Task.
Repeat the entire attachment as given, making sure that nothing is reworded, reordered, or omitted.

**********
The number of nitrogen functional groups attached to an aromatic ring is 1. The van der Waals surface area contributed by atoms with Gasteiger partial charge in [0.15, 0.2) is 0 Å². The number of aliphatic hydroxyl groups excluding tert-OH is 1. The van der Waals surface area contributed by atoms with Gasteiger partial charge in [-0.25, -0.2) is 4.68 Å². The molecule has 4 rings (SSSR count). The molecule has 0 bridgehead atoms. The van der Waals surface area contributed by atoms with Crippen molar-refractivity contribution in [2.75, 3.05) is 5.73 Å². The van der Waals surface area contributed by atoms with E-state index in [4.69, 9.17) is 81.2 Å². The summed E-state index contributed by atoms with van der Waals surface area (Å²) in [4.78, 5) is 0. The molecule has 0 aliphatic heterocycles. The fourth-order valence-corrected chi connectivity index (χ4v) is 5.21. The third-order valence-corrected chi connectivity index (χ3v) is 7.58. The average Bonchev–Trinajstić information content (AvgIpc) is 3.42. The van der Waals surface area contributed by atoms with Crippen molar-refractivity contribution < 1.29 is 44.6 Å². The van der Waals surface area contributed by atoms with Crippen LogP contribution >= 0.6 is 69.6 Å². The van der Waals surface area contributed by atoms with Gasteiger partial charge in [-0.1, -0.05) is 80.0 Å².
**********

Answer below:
The number of nitrogen functional groups attached to an aromatic ring is 1. The van der Waals surface area contributed by atoms with Gasteiger partial charge in [0.15, 0.2) is 0 Å². The number of aliphatic hydroxyl groups excluding tert-OH is 1. The van der Waals surface area contributed by atoms with Gasteiger partial charge in [-0.25, -0.2) is 4.68 Å². The molecule has 4 rings (SSSR count). The molecule has 0 bridgehead atoms. The van der Waals surface area contributed by atoms with Crippen molar-refractivity contribution in [2.75, 3.05) is 5.73 Å². The van der Waals surface area contributed by atoms with E-state index in [4.69, 9.17) is 81.2 Å². The summed E-state index contributed by atoms with van der Waals surface area (Å²) in [4.78, 5) is 0. The molecule has 0 aliphatic heterocycles. The fourth-order valence-corrected chi connectivity index (χ4v) is 5.21. The third-order valence-corrected chi connectivity index (χ3v) is 7.58. The average Bonchev–Trinajstić information content (AvgIpc) is 3.42. The van der Waals surface area contributed by atoms with Crippen molar-refractivity contribution < 1.29 is 44.6 Å². The van der Waals surface area contributed by atoms with Crippen LogP contribution >= 0.6 is 69.6 Å². The van der Waals surface area contributed by atoms with Gasteiger partial charge in [-0.1, -0.05) is 80.0 Å².